Weirdest football stadiums in the world including a castle, a shopping mall, one with train track and a floating pitch

FORGET the seven wonders of the world, these stadiums have to be seen to be believed.

Although slightly whacky and weird, they prove football can really be played anywhere.

Even 12,000 feet above sea level in Bolivia or on a floating bay in Singapore!

And as Slovakian minnows Tartan Cierny Balog have proved – by having a steam train blocking spectators' views as it passes past the stand – anything goes.


In La Paz, Bolivia the Estadio Hernando Siles is the home of football for the national team, as well as rivals Club Bolivar and The Strongest.

It's also a notoriously difficult place for opposition because of its location – being 11,932 feet above sea level.

Therefore, the air is so thin you'll literally find it impossible to catch your breath.

Famously, Lionel Messi vomited on the pitch during a World Cup qualifier between Bolivia and Argentina at the stadium in 2013 – suffering with altitude sickness.

In 2017, Neymar shared a picture on social media wearing an oxygen mask and saying it was "inhumane" to play football in such conditions.

A post shared by ene10ta Érre 🇧🇷 👻 neymarjr (@neymarjr)


A quick glance at the home of FK Voždovac Belgrad, and it appears there's nothing spectacular about this 5,200 venue.

That is until you realise it is on the roof of a shopping centre in Belgrade.

Built in 2012, underneath the stadium is a McDonald's, KFC, as well as a supermarket.

And, incredibly enough, it complies with Uefa's entry regulations for teams that qualify for the Europa League and Champions League.


The home of Portuguese side Braga, it was carved out of the Monte Castro quarry ahead of Euro 2004. Basically, it's on a cliff!

Arsenal found it a tricky place to go, losing 2-0 in the Champions League in 2011.

It is a stunning sight, and both stands are connected to each other by steel strings above the pitch.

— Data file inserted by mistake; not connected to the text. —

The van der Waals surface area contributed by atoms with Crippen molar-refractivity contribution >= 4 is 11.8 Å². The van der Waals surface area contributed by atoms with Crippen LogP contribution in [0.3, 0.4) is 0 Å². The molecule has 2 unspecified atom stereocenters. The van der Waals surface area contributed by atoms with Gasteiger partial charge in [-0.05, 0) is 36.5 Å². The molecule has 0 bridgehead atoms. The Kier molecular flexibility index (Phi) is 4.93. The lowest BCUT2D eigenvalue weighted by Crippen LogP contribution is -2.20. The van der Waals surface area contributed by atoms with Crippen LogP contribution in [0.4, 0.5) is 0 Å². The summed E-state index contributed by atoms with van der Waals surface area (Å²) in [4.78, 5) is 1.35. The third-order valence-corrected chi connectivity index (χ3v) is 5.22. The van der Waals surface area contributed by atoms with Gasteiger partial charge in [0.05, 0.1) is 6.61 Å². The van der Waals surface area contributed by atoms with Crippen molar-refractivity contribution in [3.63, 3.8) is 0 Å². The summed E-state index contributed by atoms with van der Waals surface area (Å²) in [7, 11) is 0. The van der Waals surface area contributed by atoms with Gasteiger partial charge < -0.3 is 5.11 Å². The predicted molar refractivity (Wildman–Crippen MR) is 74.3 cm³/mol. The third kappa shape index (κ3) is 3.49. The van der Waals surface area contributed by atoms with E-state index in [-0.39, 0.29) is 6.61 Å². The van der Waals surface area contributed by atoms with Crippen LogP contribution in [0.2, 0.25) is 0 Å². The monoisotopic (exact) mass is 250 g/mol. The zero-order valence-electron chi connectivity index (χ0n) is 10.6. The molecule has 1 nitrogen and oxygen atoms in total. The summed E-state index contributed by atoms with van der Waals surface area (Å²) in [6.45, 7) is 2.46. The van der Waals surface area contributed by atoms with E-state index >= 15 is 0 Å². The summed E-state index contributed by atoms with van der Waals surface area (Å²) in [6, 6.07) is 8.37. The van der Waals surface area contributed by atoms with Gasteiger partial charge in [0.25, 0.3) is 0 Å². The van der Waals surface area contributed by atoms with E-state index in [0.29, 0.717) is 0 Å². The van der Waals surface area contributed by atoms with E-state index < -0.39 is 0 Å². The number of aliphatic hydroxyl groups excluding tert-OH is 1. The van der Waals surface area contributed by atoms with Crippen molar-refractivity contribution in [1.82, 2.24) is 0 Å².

Each can house up to 15,000 fans.


Now this IS the highest place to play football in the world.

The home of part-timers FC Gspon, fans can enjoy the idyllic surroundings of the Swiss mountains, if the football isn't of the quality you'd want.

But getting there is a bit of a mission.

Because it is to high to reach by car, you have to go to the nearby village of Stalden and get a cable car.


Croatia is a beautiful country, full of history, with an excellent international side.

Incredibly, where HNK Trogir play, is located between two UNESCO World Heritage sites.

They are unique 15 century fortresses, with the tower of St. Marco behind one goal and Kamerlengo Castle behind the other.

HNK Trogir have been fan-owned, but play at non-league level. Clearly, their home isn't quite the fortress it looks!


Found in Totfir, an island in the Faroe Islands with a population of around 800 folk, the Svangaskarð strangely has a capacity for 6,000 spectators.

It used to be the home of the national team, where a famous win was recorded against Malta in 1998, but they've since moved to a stadium in Tórsvøllur.

This one, though, is surrounded by green hills and offers view of a stunning blue lake.

It is home to b68 Toftir.


C.F. Monterrey's stunning 52,000 capacity home was opened in 2015 in controversial circumstances.

With its location near the Cerra de la Silla mountain, there were concerns the stadium would be harmful to the local wildlife.

In 2017, an image taken from the top tier was posted on Twitter and went viral.

If you're losing, you'd definitely have a mountain to climb here.


Back to Croatia we go for another eye-opening arena.

The Gospin Dolac in Imotski appears to be quite normal, until we tell you behind the stand there's a 1,640 foot drop to a lagoon, where you will find the Blue Lake.

It's the perfect place to kick the ball in the dying minutes, if you're trying to waste a bit of time.

It is home to NK Imotski, and seats 4,000 fans.


In Singapore they like to do things a bit differently, including this pitch on specially made floating platform in Marina Bay.

It was opened in 2007, and is officially the largest floating stage – which is why pop concerts have regularly been played at the 30,000 capacity venue.

However, the Singapore national team haven't yet taken up the opportunity to play here.

In fact, nothing above Sunday League football has taken place at The Float.


The fifth largest sports stadium in South Africa, the Mmabatho Stadium in Mahikeng was snubbed for selection for the 2010 World Cup, despite its 59,000 capacity.

It might be because the bizarre stands are built at strange angles that don't even face the pitch!

Currently, the North West University uses it as a training ground.

On occasion, there's the odd exhibition match taking place – but there is no permanent tenant.

The Mmabatho Stadium,featuring stands that points away from the pitch, was snubbed for selection for the 2010 World Cup

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